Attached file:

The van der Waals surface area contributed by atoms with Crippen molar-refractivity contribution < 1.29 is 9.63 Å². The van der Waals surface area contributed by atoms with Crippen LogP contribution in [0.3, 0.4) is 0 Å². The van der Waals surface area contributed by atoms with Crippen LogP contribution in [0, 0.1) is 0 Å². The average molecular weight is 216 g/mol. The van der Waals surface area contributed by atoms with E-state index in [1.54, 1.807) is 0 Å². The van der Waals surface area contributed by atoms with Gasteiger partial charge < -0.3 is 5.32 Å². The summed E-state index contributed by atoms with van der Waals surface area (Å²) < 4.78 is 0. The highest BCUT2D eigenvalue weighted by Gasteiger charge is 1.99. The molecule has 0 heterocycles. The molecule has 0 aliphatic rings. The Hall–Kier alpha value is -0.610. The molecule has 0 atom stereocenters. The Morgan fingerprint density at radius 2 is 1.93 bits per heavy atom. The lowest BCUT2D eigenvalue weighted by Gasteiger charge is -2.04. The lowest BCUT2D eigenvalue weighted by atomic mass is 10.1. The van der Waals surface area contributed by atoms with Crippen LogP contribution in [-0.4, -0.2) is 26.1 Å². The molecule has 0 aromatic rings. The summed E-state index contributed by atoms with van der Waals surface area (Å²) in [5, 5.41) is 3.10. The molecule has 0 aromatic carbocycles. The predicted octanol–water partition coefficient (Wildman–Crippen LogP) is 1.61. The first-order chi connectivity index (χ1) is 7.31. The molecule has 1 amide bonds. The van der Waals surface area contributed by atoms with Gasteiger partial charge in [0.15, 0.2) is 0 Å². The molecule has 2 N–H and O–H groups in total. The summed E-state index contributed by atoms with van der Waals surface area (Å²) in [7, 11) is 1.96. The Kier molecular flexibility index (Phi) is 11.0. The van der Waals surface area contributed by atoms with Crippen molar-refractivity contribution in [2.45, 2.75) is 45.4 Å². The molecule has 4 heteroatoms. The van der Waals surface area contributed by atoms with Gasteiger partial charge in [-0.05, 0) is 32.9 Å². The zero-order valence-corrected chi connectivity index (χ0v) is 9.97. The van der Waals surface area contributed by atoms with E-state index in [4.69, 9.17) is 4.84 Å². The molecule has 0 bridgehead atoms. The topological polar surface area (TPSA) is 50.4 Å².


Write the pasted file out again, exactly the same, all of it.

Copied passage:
The van der Waals surface area contributed by atoms with Crippen molar-refractivity contribution < 1.29 is 9.63 Å². The van der Waals surface area contributed by atoms with Crippen LogP contribution in [0.3, 0.4) is 0 Å². The van der Waals surface area contributed by atoms with Crippen LogP contribution in [0, 0.1) is 0 Å². The average molecular weight is 216 g/mol. The van der Waals surface area contributed by atoms with E-state index in [1.54, 1.807) is 0 Å². The van der Waals surface area contributed by atoms with Gasteiger partial charge < -0.3 is 5.32 Å². The summed E-state index contributed by atoms with van der Waals surface area (Å²) < 4.78 is 0. The highest BCUT2D eigenvalue weighted by Gasteiger charge is 1.99. The molecule has 0 heterocycles. The molecule has 0 aliphatic rings. The Hall–Kier alpha value is -0.610. The molecule has 0 atom stereocenters. The Morgan fingerprint density at radius 2 is 1.93 bits per heavy atom. The lowest BCUT2D eigenvalue weighted by Gasteiger charge is -2.04. The lowest BCUT2D eigenvalue weighted by atomic mass is 10.1. The van der Waals surface area contributed by atoms with Crippen LogP contribution in [-0.4, -0.2) is 26.1 Å². The molecule has 0 aromatic rings. The summed E-state index contributed by atoms with van der Waals surface area (Å²) in [5, 5.41) is 3.10. The molecule has 0 aromatic carbocycles. The predicted octanol–water partition coefficient (Wildman–Crippen LogP) is 1.61. The first-order chi connectivity index (χ1) is 7.31. The molecule has 1 amide bonds. The van der Waals surface area contributed by atoms with Gasteiger partial charge in [0.15, 0.2) is 0 Å². The molecule has 2 N–H and O–H groups in total. The summed E-state index contributed by atoms with van der Waals surface area (Å²) in [7, 11) is 1.96. The Kier molecular flexibility index (Phi) is 11.0. The van der Waals surface area contributed by atoms with Crippen molar-refractivity contribution in [2.45, 2.75) is 45.4 Å². The molecule has 4 heteroatoms. The van der Waals surface area contributed by atoms with Gasteiger partial charge in [-0.05, 0) is 32.9 Å². The zero-order valence-corrected chi connectivity index (χ0v) is 9.97. The van der Waals surface area contributed by atoms with E-state index in [4.69, 9.17) is 4.84 Å². The molecule has 0 bridgehead atoms. The topological polar surface area (TPSA) is 50.4 Å².